“Privilege clauses”, which provide that the person issuing the call for tender is not required to accept any of the tenders received, including the lowest one, are found in nearly all tender documents and are often a matter of contention. As demonstrated in a recent judgment of the Superior Court in Inter-Cité Construction ltée v Québec (Attorney General) (Ministère des Transports), 2015 QCCS 4365, the use of a privilege clause may not always be sufficient for a work provider to avoid having to indemnify a bidder for its losses.
In that case, the Ministère des Transports of the government of Québec (the MTQ) issued a call for tenders for the extension of a highway. The tender documents for this project provided that the MTQ “held all required environmental authorizations for the work set out in the contract”.
At the conclusion of the tendering process, Inter-Cité Construction ltd. (“Inter-Cité”) was found to be the lowest compliant bidder. Though informed verbally of the result, Inter-Cité learned, two weeks after the opening of the bids, that the MTQ was still in the process of obtaining environmental authorizations and that the contract would only be signed once such authorizations were issued.
During the course of several months, Inter-Cité was repeatedly assured by the MTQ that the authorizations would soon be obtained and it set aside personnel and equipment in anticipation of the contract. Unable to obtain the authorizations, the MTQ finally cancelled the project 5 months after the opening of the tenders, invoking the privilege clause found in the tender documents.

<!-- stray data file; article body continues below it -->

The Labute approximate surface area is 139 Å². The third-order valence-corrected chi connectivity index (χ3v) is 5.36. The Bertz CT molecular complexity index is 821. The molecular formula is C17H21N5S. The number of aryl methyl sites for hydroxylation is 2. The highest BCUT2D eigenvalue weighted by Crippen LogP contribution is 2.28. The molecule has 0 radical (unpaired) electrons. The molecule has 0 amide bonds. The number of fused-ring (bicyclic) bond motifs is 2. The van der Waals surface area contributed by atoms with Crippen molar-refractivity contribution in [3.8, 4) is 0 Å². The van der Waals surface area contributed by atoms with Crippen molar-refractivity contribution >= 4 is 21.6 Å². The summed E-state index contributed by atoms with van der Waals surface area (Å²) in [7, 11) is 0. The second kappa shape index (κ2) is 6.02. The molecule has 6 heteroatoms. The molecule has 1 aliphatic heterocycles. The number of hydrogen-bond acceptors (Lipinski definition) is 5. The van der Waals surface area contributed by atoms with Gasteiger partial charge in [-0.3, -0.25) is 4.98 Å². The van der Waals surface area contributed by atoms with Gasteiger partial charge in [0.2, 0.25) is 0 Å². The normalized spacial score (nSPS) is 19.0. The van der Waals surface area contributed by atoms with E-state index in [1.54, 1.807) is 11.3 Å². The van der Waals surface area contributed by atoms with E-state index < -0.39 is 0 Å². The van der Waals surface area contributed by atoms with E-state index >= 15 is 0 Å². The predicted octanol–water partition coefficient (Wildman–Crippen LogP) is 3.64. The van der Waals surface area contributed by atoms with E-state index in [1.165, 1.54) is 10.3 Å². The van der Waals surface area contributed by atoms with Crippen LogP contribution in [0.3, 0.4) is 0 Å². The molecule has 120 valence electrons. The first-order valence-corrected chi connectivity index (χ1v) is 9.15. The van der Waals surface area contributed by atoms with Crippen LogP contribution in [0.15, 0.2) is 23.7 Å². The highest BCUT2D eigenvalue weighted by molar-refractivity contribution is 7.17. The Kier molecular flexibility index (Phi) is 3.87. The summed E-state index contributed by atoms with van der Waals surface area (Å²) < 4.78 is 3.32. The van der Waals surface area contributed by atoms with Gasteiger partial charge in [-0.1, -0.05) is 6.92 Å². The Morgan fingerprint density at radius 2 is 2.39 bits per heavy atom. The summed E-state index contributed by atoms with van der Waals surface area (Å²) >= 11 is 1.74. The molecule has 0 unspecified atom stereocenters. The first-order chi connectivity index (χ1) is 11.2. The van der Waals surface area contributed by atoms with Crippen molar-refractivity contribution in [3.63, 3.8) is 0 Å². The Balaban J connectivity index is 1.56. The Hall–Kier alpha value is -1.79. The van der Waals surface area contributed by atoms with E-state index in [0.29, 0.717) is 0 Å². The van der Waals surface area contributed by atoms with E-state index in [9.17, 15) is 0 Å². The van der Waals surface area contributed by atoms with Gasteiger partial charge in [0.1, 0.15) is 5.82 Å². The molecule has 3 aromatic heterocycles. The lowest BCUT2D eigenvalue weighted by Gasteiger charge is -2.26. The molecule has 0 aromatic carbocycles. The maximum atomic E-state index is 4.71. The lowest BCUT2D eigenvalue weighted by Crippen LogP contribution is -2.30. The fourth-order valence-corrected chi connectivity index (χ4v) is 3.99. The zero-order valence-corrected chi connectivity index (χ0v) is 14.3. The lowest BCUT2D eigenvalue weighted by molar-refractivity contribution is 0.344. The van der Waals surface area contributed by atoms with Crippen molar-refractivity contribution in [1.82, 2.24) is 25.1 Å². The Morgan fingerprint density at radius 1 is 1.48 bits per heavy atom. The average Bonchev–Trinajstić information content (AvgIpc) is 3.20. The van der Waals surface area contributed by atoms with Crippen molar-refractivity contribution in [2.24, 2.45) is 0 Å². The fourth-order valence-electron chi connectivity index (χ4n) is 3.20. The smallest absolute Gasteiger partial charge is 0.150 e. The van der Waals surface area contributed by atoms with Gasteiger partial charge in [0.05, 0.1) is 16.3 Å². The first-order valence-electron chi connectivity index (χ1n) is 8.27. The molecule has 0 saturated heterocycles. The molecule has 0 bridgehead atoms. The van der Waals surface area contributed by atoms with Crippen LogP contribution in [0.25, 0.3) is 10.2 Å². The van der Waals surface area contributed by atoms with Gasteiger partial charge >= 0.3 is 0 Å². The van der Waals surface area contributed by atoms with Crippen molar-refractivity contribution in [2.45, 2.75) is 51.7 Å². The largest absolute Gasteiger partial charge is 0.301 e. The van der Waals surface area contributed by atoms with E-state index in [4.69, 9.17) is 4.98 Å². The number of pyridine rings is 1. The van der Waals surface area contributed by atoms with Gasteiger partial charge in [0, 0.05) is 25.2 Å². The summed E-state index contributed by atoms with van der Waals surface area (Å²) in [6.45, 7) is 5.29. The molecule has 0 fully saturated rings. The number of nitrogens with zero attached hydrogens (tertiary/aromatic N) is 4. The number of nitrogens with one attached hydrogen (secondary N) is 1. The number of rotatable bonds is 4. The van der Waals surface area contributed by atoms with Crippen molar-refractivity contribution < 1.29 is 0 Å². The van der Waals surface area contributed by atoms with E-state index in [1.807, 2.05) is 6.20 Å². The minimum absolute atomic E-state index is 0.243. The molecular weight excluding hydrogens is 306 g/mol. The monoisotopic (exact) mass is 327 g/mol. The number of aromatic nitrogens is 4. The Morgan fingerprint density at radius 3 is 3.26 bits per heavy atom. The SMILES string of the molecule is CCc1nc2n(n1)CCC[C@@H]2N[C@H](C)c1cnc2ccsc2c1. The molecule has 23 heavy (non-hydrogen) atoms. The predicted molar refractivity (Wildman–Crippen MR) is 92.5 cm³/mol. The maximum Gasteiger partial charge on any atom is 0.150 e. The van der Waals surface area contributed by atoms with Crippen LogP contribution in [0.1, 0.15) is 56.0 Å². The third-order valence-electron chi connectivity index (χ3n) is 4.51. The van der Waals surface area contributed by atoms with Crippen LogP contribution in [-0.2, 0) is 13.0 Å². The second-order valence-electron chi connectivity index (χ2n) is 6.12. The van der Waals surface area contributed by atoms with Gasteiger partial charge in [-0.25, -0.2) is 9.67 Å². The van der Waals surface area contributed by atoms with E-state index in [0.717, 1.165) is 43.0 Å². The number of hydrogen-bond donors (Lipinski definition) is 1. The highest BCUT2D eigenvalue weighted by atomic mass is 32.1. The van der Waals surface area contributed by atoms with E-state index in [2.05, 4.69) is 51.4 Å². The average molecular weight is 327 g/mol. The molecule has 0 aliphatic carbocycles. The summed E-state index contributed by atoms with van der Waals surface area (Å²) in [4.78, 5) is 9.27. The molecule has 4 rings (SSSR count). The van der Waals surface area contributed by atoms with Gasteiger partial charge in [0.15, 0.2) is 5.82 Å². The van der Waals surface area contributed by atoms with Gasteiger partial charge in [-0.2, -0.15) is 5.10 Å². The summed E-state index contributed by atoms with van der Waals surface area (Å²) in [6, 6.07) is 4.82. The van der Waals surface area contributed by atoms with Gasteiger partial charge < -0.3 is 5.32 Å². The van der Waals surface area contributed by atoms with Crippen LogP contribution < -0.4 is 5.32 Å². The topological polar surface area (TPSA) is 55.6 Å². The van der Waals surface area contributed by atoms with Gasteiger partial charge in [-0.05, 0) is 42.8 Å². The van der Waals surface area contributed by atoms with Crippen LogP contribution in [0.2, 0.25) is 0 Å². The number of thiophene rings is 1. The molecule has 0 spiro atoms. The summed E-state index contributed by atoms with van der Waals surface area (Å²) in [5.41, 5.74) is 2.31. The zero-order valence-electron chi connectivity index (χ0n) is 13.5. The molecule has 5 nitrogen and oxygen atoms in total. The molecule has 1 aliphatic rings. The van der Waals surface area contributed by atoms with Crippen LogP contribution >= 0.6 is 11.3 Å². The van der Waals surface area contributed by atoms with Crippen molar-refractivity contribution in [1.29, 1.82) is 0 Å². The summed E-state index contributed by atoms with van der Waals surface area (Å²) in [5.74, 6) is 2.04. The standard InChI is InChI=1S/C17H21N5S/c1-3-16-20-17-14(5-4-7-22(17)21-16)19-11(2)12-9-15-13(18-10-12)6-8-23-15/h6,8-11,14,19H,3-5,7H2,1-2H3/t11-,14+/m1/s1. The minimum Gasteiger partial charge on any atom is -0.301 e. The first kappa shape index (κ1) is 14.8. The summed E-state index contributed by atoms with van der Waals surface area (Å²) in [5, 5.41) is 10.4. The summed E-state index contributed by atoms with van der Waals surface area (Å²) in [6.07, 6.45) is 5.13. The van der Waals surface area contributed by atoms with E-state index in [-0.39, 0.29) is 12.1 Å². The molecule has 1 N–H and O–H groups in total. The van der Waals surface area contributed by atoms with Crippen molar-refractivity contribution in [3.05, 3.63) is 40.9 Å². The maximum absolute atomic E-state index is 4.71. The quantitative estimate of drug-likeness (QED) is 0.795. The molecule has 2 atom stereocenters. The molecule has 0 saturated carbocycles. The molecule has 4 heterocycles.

In response, Inter-Cité instituted legal proceedings seeking an amount of $1,812,155.84 to cover the costs it incurred in preparing its bid and for personnel and equipment costs incurred while waiting for the work to begin.
The legal principles applicable to calls for tenders are well established: the filing of a bid creates a first contract between each of the bidders and the work provider, also known as “Contract A”, which governs the tendering process; the successful bidder and the work provider will then conclude a separate contract, “Contract B”, for the work itself.
In this case, Inter-Cité claimed that, even though a formal contract was never signed, Contract B was concluded from the moment that it was deemed to be the successful bidder. In addition, it was mislead by the MTQ, who acted in bad faith, in relation to the environmental authorizations and could also be compensated under Contract A.
The MTQ, for its part, argued that Contract B was never formed and that, having validly applied the privilege clause, it was not liable to Inter-Cité under Contract A.
The Court found that Contract B was never formed: though it is possible for Contract B to be formed without a formal contract being signed, there must be an exchange of consents between the parties, and the MTQ’s consent had always been contingent on it obtaining the required environmental authorizations.
However, the Court found that the MTQ could not make the adjudication of the contract conditional on an element that it had not mentioned in the tender documents. The Court also found that the privilege clause could not be used by the MTQ to escape from a unfavorable situation it had caused. Furthermore, in misleading Inter-Cité in relation to the environmental authorizations and inappropriately invoking the privilege clause, the MTQ acted in bad faith even in the absence of any malicious intent on its part.
As a result, the Court found that the MTQ had breached its obligations under Contract A and ordered the MTQ to pay to Inter-Cité an amount of $1,335,134 in compensation for its personnel and equipment costs. With regard to the amounts claimed by Inter-Cité for the preparation of its bid, the Court denied this claim as Inter-Cité did not prove that these costs would not have been incurred had it been awarded the contract.